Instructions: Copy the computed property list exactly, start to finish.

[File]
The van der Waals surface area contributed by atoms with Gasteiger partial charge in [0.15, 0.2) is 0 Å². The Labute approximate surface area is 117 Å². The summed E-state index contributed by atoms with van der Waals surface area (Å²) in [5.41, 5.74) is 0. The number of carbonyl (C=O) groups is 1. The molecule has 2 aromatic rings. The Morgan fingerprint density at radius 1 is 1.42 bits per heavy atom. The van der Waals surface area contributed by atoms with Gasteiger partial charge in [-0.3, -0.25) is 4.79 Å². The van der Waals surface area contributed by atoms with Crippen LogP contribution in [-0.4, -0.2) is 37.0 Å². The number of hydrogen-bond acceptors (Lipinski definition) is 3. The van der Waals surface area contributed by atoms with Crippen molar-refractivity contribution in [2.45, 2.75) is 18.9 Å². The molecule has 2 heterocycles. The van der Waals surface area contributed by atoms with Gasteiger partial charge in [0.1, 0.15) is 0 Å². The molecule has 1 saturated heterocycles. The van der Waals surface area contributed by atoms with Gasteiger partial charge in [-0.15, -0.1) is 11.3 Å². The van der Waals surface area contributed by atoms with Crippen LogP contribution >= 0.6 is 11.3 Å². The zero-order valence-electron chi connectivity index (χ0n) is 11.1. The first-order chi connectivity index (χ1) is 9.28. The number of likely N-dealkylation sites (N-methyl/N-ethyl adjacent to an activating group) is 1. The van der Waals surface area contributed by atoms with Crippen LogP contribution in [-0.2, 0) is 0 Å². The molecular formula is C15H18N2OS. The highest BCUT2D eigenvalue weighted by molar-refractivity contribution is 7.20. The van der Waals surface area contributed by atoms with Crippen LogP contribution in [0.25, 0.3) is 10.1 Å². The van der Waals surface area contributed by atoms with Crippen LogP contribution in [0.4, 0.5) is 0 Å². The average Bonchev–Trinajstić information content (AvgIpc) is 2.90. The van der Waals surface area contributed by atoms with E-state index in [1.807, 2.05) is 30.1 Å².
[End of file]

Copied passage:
The van der Waals surface area contributed by atoms with Gasteiger partial charge in [0.15, 0.2) is 0 Å². The Labute approximate surface area is 117 Å². The summed E-state index contributed by atoms with van der Waals surface area (Å²) in [5.41, 5.74) is 0. The number of carbonyl (C=O) groups is 1. The molecule has 2 aromatic rings. The Morgan fingerprint density at radius 1 is 1.42 bits per heavy atom. The van der Waals surface area contributed by atoms with Gasteiger partial charge in [-0.3, -0.25) is 4.79 Å². The van der Waals surface area contributed by atoms with Crippen LogP contribution in [-0.4, -0.2) is 37.0 Å². The number of hydrogen-bond acceptors (Lipinski definition) is 3. The van der Waals surface area contributed by atoms with Crippen molar-refractivity contribution in [2.45, 2.75) is 18.9 Å². The molecule has 2 heterocycles. The van der Waals surface area contributed by atoms with Gasteiger partial charge in [0.1, 0.15) is 0 Å². The molecule has 1 saturated heterocycles. The van der Waals surface area contributed by atoms with Gasteiger partial charge in [-0.15, -0.1) is 11.3 Å². The van der Waals surface area contributed by atoms with Crippen LogP contribution >= 0.6 is 11.3 Å². The zero-order valence-electron chi connectivity index (χ0n) is 11.1. The first-order chi connectivity index (χ1) is 9.28. The number of likely N-dealkylation sites (N-methyl/N-ethyl adjacent to an activating group) is 1. The van der Waals surface area contributed by atoms with Crippen LogP contribution in [-0.2, 0) is 0 Å². The molecular formula is C15H18N2OS. The highest BCUT2D eigenvalue weighted by molar-refractivity contribution is 7.20. The van der Waals surface area contributed by atoms with Crippen LogP contribution in [0.25, 0.3) is 10.1 Å². The van der Waals surface area contributed by atoms with Crippen LogP contribution in [0.4, 0.5) is 0 Å². The average Bonchev–Trinajstić information content (AvgIpc) is 2.90. The van der Waals surface area contributed by atoms with E-state index in [1.807, 2.05) is 30.1 Å².